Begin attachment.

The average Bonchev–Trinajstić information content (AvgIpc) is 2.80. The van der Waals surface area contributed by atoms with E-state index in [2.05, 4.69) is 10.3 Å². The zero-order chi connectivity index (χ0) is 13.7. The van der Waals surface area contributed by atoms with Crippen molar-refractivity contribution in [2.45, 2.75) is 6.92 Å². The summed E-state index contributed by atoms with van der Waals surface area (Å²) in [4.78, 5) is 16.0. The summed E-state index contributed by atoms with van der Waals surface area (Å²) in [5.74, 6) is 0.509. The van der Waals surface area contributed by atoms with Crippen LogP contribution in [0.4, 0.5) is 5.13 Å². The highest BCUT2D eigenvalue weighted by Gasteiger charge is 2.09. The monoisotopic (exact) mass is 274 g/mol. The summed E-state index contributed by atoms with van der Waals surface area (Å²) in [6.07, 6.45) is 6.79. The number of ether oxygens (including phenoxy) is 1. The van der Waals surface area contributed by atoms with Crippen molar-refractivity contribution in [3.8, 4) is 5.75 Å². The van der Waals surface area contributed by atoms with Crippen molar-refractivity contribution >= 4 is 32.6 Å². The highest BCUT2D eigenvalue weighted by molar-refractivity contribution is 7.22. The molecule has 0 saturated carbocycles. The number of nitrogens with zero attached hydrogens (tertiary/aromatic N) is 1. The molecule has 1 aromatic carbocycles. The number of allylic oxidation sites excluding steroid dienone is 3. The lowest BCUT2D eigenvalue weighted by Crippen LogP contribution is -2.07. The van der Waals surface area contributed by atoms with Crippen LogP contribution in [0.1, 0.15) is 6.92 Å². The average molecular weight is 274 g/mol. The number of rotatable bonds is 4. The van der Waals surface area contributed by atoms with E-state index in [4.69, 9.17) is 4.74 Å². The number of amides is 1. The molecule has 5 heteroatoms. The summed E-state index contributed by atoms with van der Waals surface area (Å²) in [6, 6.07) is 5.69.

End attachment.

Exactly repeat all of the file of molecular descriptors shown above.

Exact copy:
The average Bonchev–Trinajstić information content (AvgIpc) is 2.80. The van der Waals surface area contributed by atoms with E-state index in [2.05, 4.69) is 10.3 Å². The zero-order chi connectivity index (χ0) is 13.7. The van der Waals surface area contributed by atoms with Crippen molar-refractivity contribution in [2.45, 2.75) is 6.92 Å². The summed E-state index contributed by atoms with van der Waals surface area (Å²) in [4.78, 5) is 16.0. The summed E-state index contributed by atoms with van der Waals surface area (Å²) in [5.74, 6) is 0.509. The van der Waals surface area contributed by atoms with Crippen LogP contribution in [0.4, 0.5) is 5.13 Å². The highest BCUT2D eigenvalue weighted by Gasteiger charge is 2.09. The monoisotopic (exact) mass is 274 g/mol. The summed E-state index contributed by atoms with van der Waals surface area (Å²) in [6.07, 6.45) is 6.79. The number of ether oxygens (including phenoxy) is 1. The van der Waals surface area contributed by atoms with Crippen molar-refractivity contribution in [3.8, 4) is 5.75 Å². The van der Waals surface area contributed by atoms with Crippen molar-refractivity contribution >= 4 is 32.6 Å². The highest BCUT2D eigenvalue weighted by molar-refractivity contribution is 7.22. The molecule has 0 saturated carbocycles. The number of nitrogens with zero attached hydrogens (tertiary/aromatic N) is 1. The molecule has 1 aromatic carbocycles. The number of allylic oxidation sites excluding steroid dienone is 3. The lowest BCUT2D eigenvalue weighted by Crippen LogP contribution is -2.07. The van der Waals surface area contributed by atoms with Crippen LogP contribution in [0.1, 0.15) is 6.92 Å². The average molecular weight is 274 g/mol. The number of rotatable bonds is 4. The van der Waals surface area contributed by atoms with E-state index in [4.69, 9.17) is 4.74 Å². The number of amides is 1. The molecule has 5 heteroatoms. The summed E-state index contributed by atoms with van der Waals surface area (Å²) in [6, 6.07) is 5.69.